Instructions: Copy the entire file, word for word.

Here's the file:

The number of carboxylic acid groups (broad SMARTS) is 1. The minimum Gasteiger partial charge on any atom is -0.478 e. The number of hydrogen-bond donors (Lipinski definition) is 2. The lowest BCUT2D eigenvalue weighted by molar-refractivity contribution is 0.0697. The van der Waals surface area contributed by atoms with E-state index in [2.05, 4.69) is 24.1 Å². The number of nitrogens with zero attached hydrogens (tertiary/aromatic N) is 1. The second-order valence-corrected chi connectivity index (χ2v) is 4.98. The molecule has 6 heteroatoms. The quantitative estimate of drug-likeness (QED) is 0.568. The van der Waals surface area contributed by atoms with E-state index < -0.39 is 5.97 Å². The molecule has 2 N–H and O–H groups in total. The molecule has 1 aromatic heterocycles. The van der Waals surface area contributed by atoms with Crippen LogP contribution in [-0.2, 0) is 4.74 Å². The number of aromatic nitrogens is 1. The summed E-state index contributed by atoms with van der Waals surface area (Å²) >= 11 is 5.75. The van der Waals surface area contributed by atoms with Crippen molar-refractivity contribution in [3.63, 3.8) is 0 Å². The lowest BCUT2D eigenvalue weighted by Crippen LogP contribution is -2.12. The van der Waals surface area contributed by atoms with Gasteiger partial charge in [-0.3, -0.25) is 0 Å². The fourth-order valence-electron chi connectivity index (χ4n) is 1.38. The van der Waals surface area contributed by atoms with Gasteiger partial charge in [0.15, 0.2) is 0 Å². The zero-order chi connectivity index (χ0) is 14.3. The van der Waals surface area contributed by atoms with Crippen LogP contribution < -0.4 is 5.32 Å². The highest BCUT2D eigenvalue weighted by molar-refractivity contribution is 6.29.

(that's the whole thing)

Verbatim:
The number of carboxylic acid groups (broad SMARTS) is 1. The minimum Gasteiger partial charge on any atom is -0.478 e. The number of hydrogen-bond donors (Lipinski definition) is 2. The lowest BCUT2D eigenvalue weighted by molar-refractivity contribution is 0.0697. The van der Waals surface area contributed by atoms with E-state index in [2.05, 4.69) is 24.1 Å². The number of nitrogens with zero attached hydrogens (tertiary/aromatic N) is 1. The second-order valence-corrected chi connectivity index (χ2v) is 4.98. The molecule has 6 heteroatoms. The quantitative estimate of drug-likeness (QED) is 0.568. The van der Waals surface area contributed by atoms with E-state index < -0.39 is 5.97 Å². The molecule has 2 N–H and O–H groups in total. The molecule has 1 aromatic heterocycles. The van der Waals surface area contributed by atoms with Crippen LogP contribution in [-0.2, 0) is 4.74 Å². The number of aromatic nitrogens is 1. The summed E-state index contributed by atoms with van der Waals surface area (Å²) >= 11 is 5.75. The van der Waals surface area contributed by atoms with Crippen molar-refractivity contribution in [3.63, 3.8) is 0 Å². The lowest BCUT2D eigenvalue weighted by Crippen LogP contribution is -2.12. The van der Waals surface area contributed by atoms with Gasteiger partial charge in [-0.3, -0.25) is 0 Å². The fourth-order valence-electron chi connectivity index (χ4n) is 1.38. The van der Waals surface area contributed by atoms with Gasteiger partial charge in [0.15, 0.2) is 0 Å². The zero-order chi connectivity index (χ0) is 14.3. The van der Waals surface area contributed by atoms with Crippen LogP contribution < -0.4 is 5.32 Å². The highest BCUT2D eigenvalue weighted by molar-refractivity contribution is 6.29.